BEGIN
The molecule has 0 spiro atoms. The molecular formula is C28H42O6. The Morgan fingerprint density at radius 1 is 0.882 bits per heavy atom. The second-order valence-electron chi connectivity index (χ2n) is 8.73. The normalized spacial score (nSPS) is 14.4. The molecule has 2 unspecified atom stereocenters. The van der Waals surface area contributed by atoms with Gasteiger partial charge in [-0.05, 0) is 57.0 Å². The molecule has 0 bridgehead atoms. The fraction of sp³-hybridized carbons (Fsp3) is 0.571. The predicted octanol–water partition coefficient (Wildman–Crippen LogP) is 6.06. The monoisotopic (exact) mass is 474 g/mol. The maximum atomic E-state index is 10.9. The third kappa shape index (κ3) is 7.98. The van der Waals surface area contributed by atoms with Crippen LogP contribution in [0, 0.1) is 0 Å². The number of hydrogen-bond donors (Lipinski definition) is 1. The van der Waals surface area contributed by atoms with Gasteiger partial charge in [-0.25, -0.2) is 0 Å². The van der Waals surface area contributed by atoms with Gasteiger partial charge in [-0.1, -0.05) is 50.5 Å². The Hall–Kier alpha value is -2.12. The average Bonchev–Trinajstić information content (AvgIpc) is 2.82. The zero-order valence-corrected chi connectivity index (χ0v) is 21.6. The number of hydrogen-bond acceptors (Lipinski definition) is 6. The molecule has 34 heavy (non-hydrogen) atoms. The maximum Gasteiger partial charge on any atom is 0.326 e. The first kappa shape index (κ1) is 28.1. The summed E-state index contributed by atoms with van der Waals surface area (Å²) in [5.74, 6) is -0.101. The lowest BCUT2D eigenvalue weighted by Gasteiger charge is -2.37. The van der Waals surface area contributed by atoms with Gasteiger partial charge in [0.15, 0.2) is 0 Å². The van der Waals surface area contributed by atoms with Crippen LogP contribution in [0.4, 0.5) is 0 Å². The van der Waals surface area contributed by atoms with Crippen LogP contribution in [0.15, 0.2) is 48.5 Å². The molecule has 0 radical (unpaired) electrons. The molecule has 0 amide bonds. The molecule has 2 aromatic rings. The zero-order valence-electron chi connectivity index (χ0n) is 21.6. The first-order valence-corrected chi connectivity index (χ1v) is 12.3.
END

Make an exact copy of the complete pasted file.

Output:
The molecule has 0 spiro atoms. The molecular formula is C28H42O6. The Morgan fingerprint density at radius 1 is 0.882 bits per heavy atom. The second-order valence-electron chi connectivity index (χ2n) is 8.73. The normalized spacial score (nSPS) is 14.4. The molecule has 2 unspecified atom stereocenters. The van der Waals surface area contributed by atoms with Gasteiger partial charge in [-0.05, 0) is 57.0 Å². The molecule has 0 bridgehead atoms. The fraction of sp³-hybridized carbons (Fsp3) is 0.571. The predicted octanol–water partition coefficient (Wildman–Crippen LogP) is 6.06. The monoisotopic (exact) mass is 474 g/mol. The maximum atomic E-state index is 10.9. The third kappa shape index (κ3) is 7.98. The van der Waals surface area contributed by atoms with Crippen LogP contribution in [0, 0.1) is 0 Å². The number of hydrogen-bond donors (Lipinski definition) is 1. The van der Waals surface area contributed by atoms with Gasteiger partial charge in [-0.25, -0.2) is 0 Å². The van der Waals surface area contributed by atoms with Gasteiger partial charge in [-0.1, -0.05) is 50.5 Å². The Hall–Kier alpha value is -2.12. The average Bonchev–Trinajstić information content (AvgIpc) is 2.82. The zero-order valence-corrected chi connectivity index (χ0v) is 21.6. The number of hydrogen-bond acceptors (Lipinski definition) is 6. The molecule has 34 heavy (non-hydrogen) atoms. The maximum Gasteiger partial charge on any atom is 0.326 e. The first kappa shape index (κ1) is 28.1. The summed E-state index contributed by atoms with van der Waals surface area (Å²) in [5.74, 6) is -0.101. The lowest BCUT2D eigenvalue weighted by Gasteiger charge is -2.37. The van der Waals surface area contributed by atoms with Gasteiger partial charge in [0.15, 0.2) is 0 Å². The van der Waals surface area contributed by atoms with Crippen LogP contribution in [0.4, 0.5) is 0 Å². The van der Waals surface area contributed by atoms with Crippen LogP contribution in [0.15, 0.2) is 48.5 Å². The molecule has 0 radical (unpaired) electrons. The molecule has 0 amide bonds. The molecule has 2 aromatic rings. The zero-order valence-electron chi connectivity index (χ0n) is 21.6. The first-order valence-corrected chi connectivity index (χ1v) is 12.3.